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Across US, people rally for ‘Justice for Trayvon’ ATLANTA (AP) — One week after a jury found George Zimmerman not guilty in the death of unarmed teen Trayvon Martin, people gathered for nationwide rallies to press for changes to self-defense laws and for federal civil rights charges against the former neighborhood watch leader. The Florida case has become a flashpoint in separate but converging national debates over selfdefense, guns, and race relations. Zimmerman, who successfully claimed that he was protecting himself when he shot Martin, identifies himself as Hispanic. Martin was black. “It’s personal,” said Cincinnati resident Chris Donegan, whose 11-yearold son wore a black hoodie to the rally, as Martin did when he died. “Anybody who is black with kids, Trayvon Martin became our son.” The Rev. Al Sharpton’s National Action Network organized the “Justice for Trayvon” rallies and vigils outside federal buildings in at least 101 cities: from New York and Los Angeles to Wichita, Kan., and Atlanta, where people stood in the rain at the base of the federal courthouse, with traffic blocked on surrounding downtown streets. Chants rang out across the rallies. “Justice! Jus-
AP Photo/Mark Humphrey
A likeness of Trayvon Martin is held up during a rally on Saturday in Nashville, Tenn. The Rev. Al Sharpton’s National Action Network organized “Justice for Trayvon” rallies nationwide to press for federal civil rights charges against George Zimmerman, who was found not guilty in the shooting death of unarmed teenager Trayvon Martin.
tice! Justice! ... Now! Now! Now!” ‘’We won’t forget.” ‘’No justice! No peace!” Many also sang hymns, prayed and held hands. And plenty of participants carried signs: “Who’s next?” “I am Trayvon Martin.” ‘’Enough Is Enough.” Most rallies began at noontime. In New York, hundreds of people — including music superstars Jay-Z and Beyonce, as well as Martin’s mother, Sybrina Fulton — gathered in the heat. Fulton told the crowd
she was determined to fight for societal and legal changes needed to ensure that black youths are no longer viewed with suspicion because of their skin color. “I promise you I’m going to work for your children as well,” she said to the rally crowd. At a morning appearance at Sharpton’s headquarters in Harlem, she implored people to understand that the tragedy involved more than Martin alone. “Today it was my
son. Tomorrow it might be yours,” she said. In addition to pushing the Justice Department to investigate civil rights charges against Zimmerman, Sharpton told supporters he wants to see a rollback of stand-yourground self-defense laws. “We are trying to change laws so that this never, ever happens again,” Sharpton said. Stand-your-ground laws are on the books in more than 20 states, and they go beyond many older, traditional self-defense statutes. In general, the laws eliminate a person’s duty to retreat in the face of a serious physical threat. Zimmerman relied on a traditional self-defense argument and didn’t invoke stand-your-ground, though the judge included a provision about it in instructions allowing jurors to consider it as a legitimate defense. And race wasn’t discussed in front of the jury. But the two topics have dominated public discourse about the case, and came up throughout Saturday’s rallies. Part of Sharpton’s comments echoed those made by President Barack Obama on the case Friday. “Racial profiling is not as bad as segregation, but you don’t know the humiliation of being followed in a department store,” Sharpton said.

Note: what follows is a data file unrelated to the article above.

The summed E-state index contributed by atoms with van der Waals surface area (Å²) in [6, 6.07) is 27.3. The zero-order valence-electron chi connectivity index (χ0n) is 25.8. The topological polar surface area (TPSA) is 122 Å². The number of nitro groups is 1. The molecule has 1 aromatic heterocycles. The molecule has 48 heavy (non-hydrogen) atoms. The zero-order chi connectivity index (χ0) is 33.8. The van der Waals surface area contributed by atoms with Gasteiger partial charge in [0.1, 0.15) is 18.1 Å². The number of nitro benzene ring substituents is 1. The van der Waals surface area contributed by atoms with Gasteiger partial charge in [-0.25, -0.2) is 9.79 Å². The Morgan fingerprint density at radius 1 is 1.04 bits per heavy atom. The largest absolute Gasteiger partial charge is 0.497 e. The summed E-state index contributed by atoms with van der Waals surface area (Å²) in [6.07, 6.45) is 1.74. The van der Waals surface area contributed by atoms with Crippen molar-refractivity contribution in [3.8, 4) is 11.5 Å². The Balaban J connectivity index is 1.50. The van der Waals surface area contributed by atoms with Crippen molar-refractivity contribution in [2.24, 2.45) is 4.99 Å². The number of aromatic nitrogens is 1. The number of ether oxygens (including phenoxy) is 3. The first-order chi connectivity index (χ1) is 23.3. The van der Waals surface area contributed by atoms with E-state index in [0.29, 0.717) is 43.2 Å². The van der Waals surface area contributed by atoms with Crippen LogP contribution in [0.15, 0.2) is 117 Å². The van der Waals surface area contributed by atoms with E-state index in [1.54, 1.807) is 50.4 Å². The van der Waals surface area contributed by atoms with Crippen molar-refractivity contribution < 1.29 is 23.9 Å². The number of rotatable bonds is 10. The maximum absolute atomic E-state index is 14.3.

Sunday, July 21, 2013 — 7C
Obama opens up about race, Trayvon Martin trial
WASHINGTON (AP) — President Barack Obama kept his own counsel after the six women deciding whether George Zimmerman deserved prison time for the shooting death of Trayvon Martin delivered their verdict, releasing just a written statement appealing for calm the day after the exneighborhood watchman had been cleared of all charges. But the president was quietly keeping tabs on the country’s response to the outcome of the racially charged trial, particularly in the black community. He discussed it with his family. He was ready to address it during a series of interviews with Spanish-language TV stations earlier in the week, if asked. He wasn’t. By Thursday, aides said Obama was telling top advisers the country needed to hear from him, not in a way the White House would script it but in a frank discussion of his views and experiences as a black man in America. On Friday, he stepped up to the podium in the White House briefing room and delivered a rare and extensive reflection on race by a president who has shied away from the issue even as he is constantly dogged by it. “When Trayvon Martin was first shot, I said that this could have been my son,” Obama said. “Another way of saying that is Trayvon Martin could have been me 35 years ago.” For Obama, the product of black-white parentage who has written about his own struggles with racial identity but has kept the subject at arm’s length in office, his remarks represented an unusual embrace of his standing as the nation’s first black president and of the longing by many black Americans for him to give voice to their experiences. “When you think about why, in the AfricanAmerican community at least, there’s a lot of pain around what happened here, I think it’s important to recognize that the African-American community is looking at this issue through a set of experiences and a history that ... doesn’t go away,” he said. “There are very few African-American men in this country who haven’t had the experience of being followed when they were shopping in a department store. That includes me,” Obama said.
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